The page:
"That the largest pre-trial settlement in a wrongful death case ever would be for the life of a Black man sends a powerful message that Black lives do matter and police brutality against people of color must end," Crump said.

The settlement results from a federal lawsuit the Floyd family filed in July against the city of Minneapolis.

Floyd's brother Rodney said the agreement is "a necessary step for all of us to begin to get some closure."

"George's legacy for those who loved him will always be his spirit of optimism that things can get better, and we hope this agreement does just that," he said.

US Offers Temporary Refuge To Myanmar Nationals After Military Coup

WASHINGTON, March 13: The US government said Friday that Myanmar citizens stranded by the violence following the country's military coup would be able to remain inside the United States under "temporary protected status."

"Due to the military coup and security forces' brutal violence against civilians, the people of Burma (Myanmar) are suffering a complex and deteriorating humanitarian crisis in many parts of the country," said Department of Homeland Security Secretary Alejandro Mayorkas.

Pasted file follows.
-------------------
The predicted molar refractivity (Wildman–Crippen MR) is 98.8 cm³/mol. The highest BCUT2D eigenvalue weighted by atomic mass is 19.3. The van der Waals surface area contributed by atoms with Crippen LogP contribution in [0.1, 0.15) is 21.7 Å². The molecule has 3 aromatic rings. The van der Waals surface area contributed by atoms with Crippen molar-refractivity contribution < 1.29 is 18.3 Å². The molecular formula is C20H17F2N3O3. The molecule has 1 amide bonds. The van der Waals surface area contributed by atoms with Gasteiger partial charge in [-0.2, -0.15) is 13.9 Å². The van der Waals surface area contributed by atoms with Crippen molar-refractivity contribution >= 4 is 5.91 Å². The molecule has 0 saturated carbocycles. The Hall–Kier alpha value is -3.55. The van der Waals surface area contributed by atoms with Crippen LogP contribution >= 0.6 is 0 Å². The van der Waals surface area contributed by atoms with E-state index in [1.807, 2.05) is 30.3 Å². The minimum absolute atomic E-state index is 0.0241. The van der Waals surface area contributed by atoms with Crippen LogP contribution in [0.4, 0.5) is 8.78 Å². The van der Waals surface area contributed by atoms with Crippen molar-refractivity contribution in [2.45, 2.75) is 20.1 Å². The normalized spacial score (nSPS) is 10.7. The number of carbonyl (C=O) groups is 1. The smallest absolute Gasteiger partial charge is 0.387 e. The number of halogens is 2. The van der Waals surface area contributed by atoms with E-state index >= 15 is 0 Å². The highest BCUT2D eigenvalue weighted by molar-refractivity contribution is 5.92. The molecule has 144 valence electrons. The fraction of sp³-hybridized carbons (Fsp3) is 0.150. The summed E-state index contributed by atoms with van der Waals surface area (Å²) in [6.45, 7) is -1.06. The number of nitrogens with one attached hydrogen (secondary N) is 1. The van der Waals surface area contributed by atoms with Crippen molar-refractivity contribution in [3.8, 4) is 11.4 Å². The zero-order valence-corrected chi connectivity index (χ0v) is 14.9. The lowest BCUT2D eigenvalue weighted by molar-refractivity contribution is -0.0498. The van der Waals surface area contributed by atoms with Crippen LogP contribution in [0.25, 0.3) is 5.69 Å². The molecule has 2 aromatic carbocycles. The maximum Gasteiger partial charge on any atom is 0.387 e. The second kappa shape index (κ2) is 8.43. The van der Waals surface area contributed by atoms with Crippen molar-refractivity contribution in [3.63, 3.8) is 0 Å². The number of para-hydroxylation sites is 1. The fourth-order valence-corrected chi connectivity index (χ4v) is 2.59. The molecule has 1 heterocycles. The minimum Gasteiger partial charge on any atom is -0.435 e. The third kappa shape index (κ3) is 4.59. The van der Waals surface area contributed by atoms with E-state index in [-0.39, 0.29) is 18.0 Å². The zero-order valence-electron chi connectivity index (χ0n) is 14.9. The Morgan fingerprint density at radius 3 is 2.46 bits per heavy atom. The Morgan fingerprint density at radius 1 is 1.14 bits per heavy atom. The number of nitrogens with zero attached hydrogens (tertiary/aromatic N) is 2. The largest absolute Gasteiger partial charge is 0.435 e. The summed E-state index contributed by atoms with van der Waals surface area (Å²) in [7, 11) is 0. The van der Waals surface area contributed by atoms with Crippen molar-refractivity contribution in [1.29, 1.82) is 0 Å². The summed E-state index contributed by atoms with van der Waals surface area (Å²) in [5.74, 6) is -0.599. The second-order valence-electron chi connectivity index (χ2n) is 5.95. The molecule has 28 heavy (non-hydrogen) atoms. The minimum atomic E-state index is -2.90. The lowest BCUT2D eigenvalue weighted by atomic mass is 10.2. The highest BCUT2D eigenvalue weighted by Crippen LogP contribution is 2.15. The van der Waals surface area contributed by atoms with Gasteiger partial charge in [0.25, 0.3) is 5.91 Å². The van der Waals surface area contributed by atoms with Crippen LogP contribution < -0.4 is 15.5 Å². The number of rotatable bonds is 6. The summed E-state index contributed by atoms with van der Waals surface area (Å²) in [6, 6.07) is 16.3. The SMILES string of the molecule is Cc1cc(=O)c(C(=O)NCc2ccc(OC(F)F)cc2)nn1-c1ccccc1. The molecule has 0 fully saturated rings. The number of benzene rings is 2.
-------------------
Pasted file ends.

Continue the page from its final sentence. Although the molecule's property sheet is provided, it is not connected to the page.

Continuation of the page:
"After a thorough review of this dire situation, I have designated Burma for temporary protected status so that Burmese nationals and habitual residents may remain temporarily in the United States."

Congress OKs $1.9T virus relief bill in win for Biden, Dems

WASHINGTON, March 11: A Congress riven along party lines approved the landmark $1.9 trillion COVID-19 relief bill Wednesday, as President Joe Biden and Democrats claimed a major triumph on legislation marshaling the government’s spending might against twin pandemic and economic crises that have upended a nation.

The House gave final congressional approval to the sweeping package by a near party line 220-211 vote precisely seven weeks after Biden entered the White House and four days after the Senate passed the bill.

Republicans in both chambers opposed the legislation unanimously, characterizing it as bloated, crammed with liberal policies and heedless of signs the crises are easing.

“Help is here,” Biden tweeted moments after the roll call, which ended with applause from Democratic lawmakers. Biden said he'd sign the measure Friday.

Most noticeable to many Americans are provisions providing up to $1,400 direct payments this year to most people and extending $300 weekly emergency unemployment benefits into early September. But the legislation goes far beyond that.

The measure addresses Democrats’ campaign promises and Biden’s top initial priority of easing a one-two punch that first hit the country a year ago. Since then, many Americans have been relegated to hermit-like lifestyles in their homes to avoid a disease that’s killed over 525,000 people — about the population of Wichita, Kansas — and plunged the economy to its deepest depths since the Great Depression.